import QtQuick 2.11
import Felgo 3.0

Dialog {
    id:       confDialog
    title:    "Configuration"
    positiveActionLabel: "Done"
    negativeActionLabel: "Cancel"
    outsideTouchable: false

    readonly property string key_IP: "IP"
    property string ip

    onAccepted: {
        if (validateIPaddress(ipAddress.text))
        {
            storage.setValue(key_IP,ipAddress.text)
            ip = ipAddress.text
            close()
        }
        else errorMessage()
    }

    onCanceled: close()

    onIsOpenChanged: {
        if (isOpen) ipAddress.text = ip
    }

    Column {
        id: column
        anchors.fill:  parent
        spacing:       dp(10)
        topPadding:    dp(30)
        bottomPadding: dp(10)

        AppText{
            anchors.horizontalCenter: parent.horizontalCenter
            text: "IP address"
        }

        AppTextField{
           id: ipAddress
           anchors.horizontalCenter: parent.horizontalCenter
           horizontalAlignment: TextInput.AlignHCenter
           placeholderColor: "lightgray"
           placeholderText: "E.g: 192.168.0.2"
           borderColor: Theme.tintColor
           borderWidth: 2
           inputMethodHints: Qt.ImhPreferNumbers
           onTextChanged: message.text=""
           radius: dp(20)
        }

        AppText{
            id: message
            anchors.horizontalCenter: parent.horizontalCenter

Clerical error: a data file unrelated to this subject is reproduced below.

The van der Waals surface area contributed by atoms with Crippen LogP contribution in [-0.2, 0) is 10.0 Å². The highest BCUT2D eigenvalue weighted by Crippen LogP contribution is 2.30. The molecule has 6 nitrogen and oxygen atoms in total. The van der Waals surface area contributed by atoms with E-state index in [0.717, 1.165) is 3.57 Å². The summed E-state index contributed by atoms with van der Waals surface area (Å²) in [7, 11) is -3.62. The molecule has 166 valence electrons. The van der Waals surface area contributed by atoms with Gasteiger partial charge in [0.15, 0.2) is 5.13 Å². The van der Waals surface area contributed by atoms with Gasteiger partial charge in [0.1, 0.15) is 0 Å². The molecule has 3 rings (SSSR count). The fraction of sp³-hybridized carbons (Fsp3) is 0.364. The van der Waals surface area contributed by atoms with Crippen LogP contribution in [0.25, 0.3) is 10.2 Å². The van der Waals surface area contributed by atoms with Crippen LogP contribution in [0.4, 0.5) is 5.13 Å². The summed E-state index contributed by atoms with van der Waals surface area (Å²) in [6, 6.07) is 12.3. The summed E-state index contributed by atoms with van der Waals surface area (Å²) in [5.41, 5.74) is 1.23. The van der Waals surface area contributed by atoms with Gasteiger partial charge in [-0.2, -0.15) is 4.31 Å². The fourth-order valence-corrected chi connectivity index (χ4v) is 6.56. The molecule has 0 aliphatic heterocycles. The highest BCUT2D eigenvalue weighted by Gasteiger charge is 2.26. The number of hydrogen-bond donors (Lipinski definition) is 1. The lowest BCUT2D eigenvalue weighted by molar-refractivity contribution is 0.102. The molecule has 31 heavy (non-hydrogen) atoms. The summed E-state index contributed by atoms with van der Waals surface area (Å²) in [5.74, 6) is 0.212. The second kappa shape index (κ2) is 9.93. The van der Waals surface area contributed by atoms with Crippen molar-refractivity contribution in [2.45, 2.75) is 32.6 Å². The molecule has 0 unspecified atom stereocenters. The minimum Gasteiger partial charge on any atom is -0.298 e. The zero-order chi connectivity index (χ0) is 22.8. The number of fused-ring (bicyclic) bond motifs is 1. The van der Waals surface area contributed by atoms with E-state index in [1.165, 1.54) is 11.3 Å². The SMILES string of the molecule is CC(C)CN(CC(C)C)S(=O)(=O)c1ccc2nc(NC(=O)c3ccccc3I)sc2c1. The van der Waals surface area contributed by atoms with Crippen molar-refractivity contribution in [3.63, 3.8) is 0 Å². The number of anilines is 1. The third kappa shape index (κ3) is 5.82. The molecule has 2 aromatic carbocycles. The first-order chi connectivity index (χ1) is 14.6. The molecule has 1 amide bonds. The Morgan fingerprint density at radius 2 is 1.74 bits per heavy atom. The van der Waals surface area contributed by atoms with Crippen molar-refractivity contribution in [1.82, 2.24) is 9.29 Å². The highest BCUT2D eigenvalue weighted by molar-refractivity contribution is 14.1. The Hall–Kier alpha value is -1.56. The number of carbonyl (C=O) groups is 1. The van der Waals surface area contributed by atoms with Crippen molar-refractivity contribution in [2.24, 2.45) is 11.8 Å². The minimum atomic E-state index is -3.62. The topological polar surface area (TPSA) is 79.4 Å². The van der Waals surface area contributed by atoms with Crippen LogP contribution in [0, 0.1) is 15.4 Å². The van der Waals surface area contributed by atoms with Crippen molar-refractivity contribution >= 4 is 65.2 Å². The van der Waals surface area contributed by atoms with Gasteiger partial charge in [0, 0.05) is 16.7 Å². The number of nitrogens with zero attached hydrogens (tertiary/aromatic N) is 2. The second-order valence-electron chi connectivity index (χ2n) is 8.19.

color: "red"
        }
    }

    Storage{
        id: storage

        Component.onCompleted: {
            ipAddress.text = getValue(key_IP) === undefined ? 
                "" : getValue(key_IP)
            ip = ipAddress.text
        }
    }

    function validateIPaddress(ipaddress)
    {
      if (/^(25[0-5]|2[0-4][0-9]|[01]?[0-9][0-9]?)\.(25[0-5]|2[0-4] 
          [0-9]|[01]?[0-9][0-9]?)\.(25[0-5]|2[0-4][0-9]|[01]?[0-9] 
          [0-9]?)\.(25[0-5]|2[0-4][0-9]|[01]?[0-9][0- 
          9]?)$/.test(ipaddress))
         return true
      return false
    }

    function errorMessage()
    {
        message.text = "Invalid IP address"
    }
}

I hope you enjoyed this tutorial! if you have any question, doubt or comment, please write below. Stay tuned to Mechatronics Blog because in the following weeks we will use this asynchronous web server to interact with more complex and fun Arduino electronic components.